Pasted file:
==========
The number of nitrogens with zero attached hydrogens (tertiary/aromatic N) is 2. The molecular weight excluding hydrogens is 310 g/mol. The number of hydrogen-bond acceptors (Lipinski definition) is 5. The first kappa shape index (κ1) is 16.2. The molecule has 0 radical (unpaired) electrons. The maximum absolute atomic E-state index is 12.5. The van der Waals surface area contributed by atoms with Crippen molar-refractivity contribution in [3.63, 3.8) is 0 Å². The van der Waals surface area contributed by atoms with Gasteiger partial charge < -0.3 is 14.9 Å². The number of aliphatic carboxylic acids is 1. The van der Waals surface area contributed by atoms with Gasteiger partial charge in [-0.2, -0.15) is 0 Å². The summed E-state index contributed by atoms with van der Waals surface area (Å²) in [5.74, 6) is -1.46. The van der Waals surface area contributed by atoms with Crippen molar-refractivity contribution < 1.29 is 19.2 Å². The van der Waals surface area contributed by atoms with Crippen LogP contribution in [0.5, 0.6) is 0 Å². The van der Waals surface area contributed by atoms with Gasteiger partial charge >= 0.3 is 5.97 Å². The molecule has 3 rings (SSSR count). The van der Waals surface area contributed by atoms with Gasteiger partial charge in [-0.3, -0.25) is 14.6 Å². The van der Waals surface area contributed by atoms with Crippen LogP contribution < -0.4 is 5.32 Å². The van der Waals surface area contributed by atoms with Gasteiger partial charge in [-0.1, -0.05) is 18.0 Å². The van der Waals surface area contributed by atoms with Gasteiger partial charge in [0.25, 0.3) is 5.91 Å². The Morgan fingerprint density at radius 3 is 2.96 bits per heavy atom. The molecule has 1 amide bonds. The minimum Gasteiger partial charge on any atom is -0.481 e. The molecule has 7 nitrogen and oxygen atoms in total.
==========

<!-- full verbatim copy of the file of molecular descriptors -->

The number of nitrogens with zero attached hydrogens (tertiary/aromatic N) is 2. The molecular weight excluding hydrogens is 310 g/mol. The number of hydrogen-bond acceptors (Lipinski definition) is 5. The first kappa shape index (κ1) is 16.2. The molecule has 0 radical (unpaired) electrons. The maximum absolute atomic E-state index is 12.5. The van der Waals surface area contributed by atoms with Crippen molar-refractivity contribution in [3.63, 3.8) is 0 Å². The van der Waals surface area contributed by atoms with Gasteiger partial charge < -0.3 is 14.9 Å². The number of aliphatic carboxylic acids is 1. The van der Waals surface area contributed by atoms with Gasteiger partial charge in [-0.2, -0.15) is 0 Å². The summed E-state index contributed by atoms with van der Waals surface area (Å²) in [5.74, 6) is -1.46. The van der Waals surface area contributed by atoms with Crippen molar-refractivity contribution < 1.29 is 19.2 Å². The van der Waals surface area contributed by atoms with Crippen LogP contribution in [0.5, 0.6) is 0 Å². The van der Waals surface area contributed by atoms with Gasteiger partial charge >= 0.3 is 5.97 Å². The molecule has 3 rings (SSSR count). The van der Waals surface area contributed by atoms with Gasteiger partial charge in [-0.3, -0.25) is 14.6 Å². The van der Waals surface area contributed by atoms with Crippen LogP contribution < -0.4 is 5.32 Å². The van der Waals surface area contributed by atoms with Gasteiger partial charge in [-0.1, -0.05) is 18.0 Å². The van der Waals surface area contributed by atoms with Gasteiger partial charge in [0.25, 0.3) is 5.91 Å². The Morgan fingerprint density at radius 3 is 2.96 bits per heavy atom. The molecule has 1 amide bonds. The minimum Gasteiger partial charge on any atom is -0.481 e. The molecule has 7 nitrogen and oxygen atoms in total.